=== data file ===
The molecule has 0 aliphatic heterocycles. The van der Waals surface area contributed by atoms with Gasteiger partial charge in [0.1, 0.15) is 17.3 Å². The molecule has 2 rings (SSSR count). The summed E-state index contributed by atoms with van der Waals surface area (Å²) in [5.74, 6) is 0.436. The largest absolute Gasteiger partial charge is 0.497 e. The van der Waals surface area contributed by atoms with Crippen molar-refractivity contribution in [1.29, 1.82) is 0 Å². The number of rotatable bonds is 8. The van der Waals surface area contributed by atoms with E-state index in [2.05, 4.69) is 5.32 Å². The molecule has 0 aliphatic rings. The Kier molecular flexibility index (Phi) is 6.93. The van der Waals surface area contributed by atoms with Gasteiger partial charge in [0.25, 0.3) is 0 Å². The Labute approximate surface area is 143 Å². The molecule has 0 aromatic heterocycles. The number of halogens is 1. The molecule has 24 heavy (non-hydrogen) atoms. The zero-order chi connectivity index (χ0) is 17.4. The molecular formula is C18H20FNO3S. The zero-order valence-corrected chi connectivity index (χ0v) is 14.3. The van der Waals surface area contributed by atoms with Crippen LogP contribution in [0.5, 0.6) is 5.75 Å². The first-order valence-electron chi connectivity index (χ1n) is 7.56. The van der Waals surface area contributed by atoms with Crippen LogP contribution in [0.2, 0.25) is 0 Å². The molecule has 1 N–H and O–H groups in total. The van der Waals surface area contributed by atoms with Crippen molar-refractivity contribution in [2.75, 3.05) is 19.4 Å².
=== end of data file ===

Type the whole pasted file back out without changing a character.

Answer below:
The molecule has 0 aliphatic heterocycles. The van der Waals surface area contributed by atoms with Gasteiger partial charge in [0.1, 0.15) is 17.3 Å². The molecule has 2 rings (SSSR count). The summed E-state index contributed by atoms with van der Waals surface area (Å²) in [5.74, 6) is 0.436. The largest absolute Gasteiger partial charge is 0.497 e. The van der Waals surface area contributed by atoms with Crippen molar-refractivity contribution in [1.29, 1.82) is 0 Å². The number of rotatable bonds is 8. The van der Waals surface area contributed by atoms with E-state index in [2.05, 4.69) is 5.32 Å². The molecule has 0 aliphatic rings. The Kier molecular flexibility index (Phi) is 6.93. The van der Waals surface area contributed by atoms with Gasteiger partial charge in [0.25, 0.3) is 0 Å². The Labute approximate surface area is 143 Å². The molecule has 0 aromatic heterocycles. The number of halogens is 1. The molecule has 24 heavy (non-hydrogen) atoms. The zero-order chi connectivity index (χ0) is 17.4. The molecular formula is C18H20FNO3S. The zero-order valence-corrected chi connectivity index (χ0v) is 14.3. The van der Waals surface area contributed by atoms with Crippen LogP contribution in [0.5, 0.6) is 5.75 Å². The first-order valence-electron chi connectivity index (χ1n) is 7.56. The van der Waals surface area contributed by atoms with Crippen LogP contribution in [0.2, 0.25) is 0 Å². The molecule has 1 N–H and O–H groups in total. The van der Waals surface area contributed by atoms with Crippen molar-refractivity contribution in [2.75, 3.05) is 19.4 Å².